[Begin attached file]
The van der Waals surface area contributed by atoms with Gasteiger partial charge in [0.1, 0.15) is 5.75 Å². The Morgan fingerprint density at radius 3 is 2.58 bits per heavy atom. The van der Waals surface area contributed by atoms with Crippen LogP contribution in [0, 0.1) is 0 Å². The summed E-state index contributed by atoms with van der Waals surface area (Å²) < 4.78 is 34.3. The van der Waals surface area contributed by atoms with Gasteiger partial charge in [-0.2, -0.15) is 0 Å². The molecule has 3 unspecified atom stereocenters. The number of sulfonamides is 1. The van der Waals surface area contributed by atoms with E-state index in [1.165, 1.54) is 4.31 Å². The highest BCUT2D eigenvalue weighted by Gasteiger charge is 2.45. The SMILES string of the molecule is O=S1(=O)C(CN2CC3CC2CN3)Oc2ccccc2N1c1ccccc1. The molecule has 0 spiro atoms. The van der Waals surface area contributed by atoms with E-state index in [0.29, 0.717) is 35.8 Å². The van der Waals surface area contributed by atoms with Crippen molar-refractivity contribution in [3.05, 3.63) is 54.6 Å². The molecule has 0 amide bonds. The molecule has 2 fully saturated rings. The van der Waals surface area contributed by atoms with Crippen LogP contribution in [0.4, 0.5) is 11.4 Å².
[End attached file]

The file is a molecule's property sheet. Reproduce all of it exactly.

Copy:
The van der Waals surface area contributed by atoms with Gasteiger partial charge in [0.1, 0.15) is 5.75 Å². The Morgan fingerprint density at radius 3 is 2.58 bits per heavy atom. The van der Waals surface area contributed by atoms with Crippen LogP contribution in [0, 0.1) is 0 Å². The summed E-state index contributed by atoms with van der Waals surface area (Å²) < 4.78 is 34.3. The van der Waals surface area contributed by atoms with Gasteiger partial charge in [-0.2, -0.15) is 0 Å². The molecule has 3 unspecified atom stereocenters. The number of sulfonamides is 1. The van der Waals surface area contributed by atoms with E-state index in [1.165, 1.54) is 4.31 Å². The highest BCUT2D eigenvalue weighted by Gasteiger charge is 2.45. The SMILES string of the molecule is O=S1(=O)C(CN2CC3CC2CN3)Oc2ccccc2N1c1ccccc1. The molecule has 0 spiro atoms. The van der Waals surface area contributed by atoms with E-state index in [0.29, 0.717) is 35.8 Å². The van der Waals surface area contributed by atoms with Crippen molar-refractivity contribution in [3.05, 3.63) is 54.6 Å². The molecule has 0 amide bonds. The molecule has 2 fully saturated rings. The van der Waals surface area contributed by atoms with Crippen LogP contribution in [0.4, 0.5) is 11.4 Å².